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Rape in India and the shame of a nation

A 23-year-old woman – dubbed ‘Nirbayha’ by the press – was beaten and raped onboard a bus in New Delhi by a gang of men. The attack left her in critical condition, and Nirbhaya succumbed to her injuries in hospital two weeks later.

The incident made international headlines, highlighting what The Independent called a rape culture in denial. It provoked violent demonstrations across the country and a visceral response in the Indian parliament, with many politicians demanding retribution. Four years on, however, there is little discernible improvement.

India has a rape problem on an immense scale. In 2013 – the year after the gang rape – 92 women were raped each day, on average. Since then, the situation has worsened. Figures released earlier this year by the National Crime Records Bureau (NCRB) said that there were 34,651 reported incidents of rape in 2015. Delhi registered as many as 2,095 rapes in 2015 – the most in fifteen years – and 5,192 cases of molestation. The number of rape cases in the capital has risen successively every year since 2009.

The problem is not limited to cities, however. In fact, it has been suggested that the incidence of rape is much higher in rural communities, where the population is often poorer – again emphasising the profound and far-reaching effects of India’s socioeconomic divide. For example, a recent study has found that women who use open defecation spaces are at a “uniquely higher” risk of being sexually assaulted, indicating that the poor quality of sanitary infrastructure in rural India leaves poor Indians vulnerable to much more dangers that conventional wisdom would suggest.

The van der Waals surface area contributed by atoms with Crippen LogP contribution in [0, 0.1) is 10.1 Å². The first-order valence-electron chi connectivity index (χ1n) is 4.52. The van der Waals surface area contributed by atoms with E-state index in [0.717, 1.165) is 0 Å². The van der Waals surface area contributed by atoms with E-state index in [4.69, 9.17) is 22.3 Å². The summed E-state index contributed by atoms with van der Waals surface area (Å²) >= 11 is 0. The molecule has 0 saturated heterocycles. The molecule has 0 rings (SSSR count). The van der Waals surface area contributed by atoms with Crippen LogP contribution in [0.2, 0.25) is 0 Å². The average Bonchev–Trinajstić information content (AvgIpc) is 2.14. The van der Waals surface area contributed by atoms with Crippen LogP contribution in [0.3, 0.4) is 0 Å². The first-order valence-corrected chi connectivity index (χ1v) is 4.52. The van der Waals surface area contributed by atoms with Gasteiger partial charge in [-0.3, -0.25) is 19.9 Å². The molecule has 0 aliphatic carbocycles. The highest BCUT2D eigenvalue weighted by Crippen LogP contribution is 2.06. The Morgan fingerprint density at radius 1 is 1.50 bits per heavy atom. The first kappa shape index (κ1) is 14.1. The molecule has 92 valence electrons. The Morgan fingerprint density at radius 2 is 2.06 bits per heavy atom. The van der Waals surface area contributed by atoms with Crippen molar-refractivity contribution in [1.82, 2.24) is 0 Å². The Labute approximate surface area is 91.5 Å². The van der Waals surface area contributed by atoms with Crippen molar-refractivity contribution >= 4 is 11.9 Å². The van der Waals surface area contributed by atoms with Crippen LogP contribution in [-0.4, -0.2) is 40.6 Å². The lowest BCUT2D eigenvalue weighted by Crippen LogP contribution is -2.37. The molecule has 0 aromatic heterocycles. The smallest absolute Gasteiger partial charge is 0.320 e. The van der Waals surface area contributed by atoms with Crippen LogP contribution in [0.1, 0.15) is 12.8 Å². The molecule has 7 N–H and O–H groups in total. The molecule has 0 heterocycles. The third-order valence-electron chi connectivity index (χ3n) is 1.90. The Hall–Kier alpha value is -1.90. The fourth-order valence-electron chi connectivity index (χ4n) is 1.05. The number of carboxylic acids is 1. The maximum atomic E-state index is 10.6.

The Wall Street Journal said that the number of reported rapes increased by 39% in 2015. The Journal suggested that this was an indicator of progress, “as it may mean more women have become emboldened enough to report the crime.” However, the legal process is often more punishing for the victims rather than the rapists themselves. Some court cases can last up to ten years, Reuters reports. Furthermore, in the majority of cases, justice is not served.

The high incidence of rape in India constitutes a major health crisis, as well as a legal, societal and moral one. As well as the violation of the body and consequent physical damage, the victim is often left vulnerable to sexually transmitted infections, internal injuries and pregnancy. In addition, rape frequently induces in the victim profound psychological harm, afflicting her with mental illnesses such as anxiety, depression, and post-traumatic stress disorder (PTSD). As Health Issues India has written before, India’s mental healthcare system is sorely neglected. It thusly stands to reason that a large number of rape victims will not receive the psychiatric attention they need.

Many victims commit or attempt suicide. Some say that these deaths can be attributed to a misogynistic, victim-blaming mentality that permeates Indian society.

Many countries all the world over need to make progress on women’s basic human rights and India is no exception. There is arguably no human right more fundamental than the right to be in good health and to feel safe. There is a direct and distinct correlation between the two. Women’s health in India is an expansive and complex issue influenced by a variety of economic, social and political factors and issues. Rape is certainly one of them. For India to make the strides it needs to make in women’s health – especially if it is going to meet UN targets by 2030 – the issue must be addressed.

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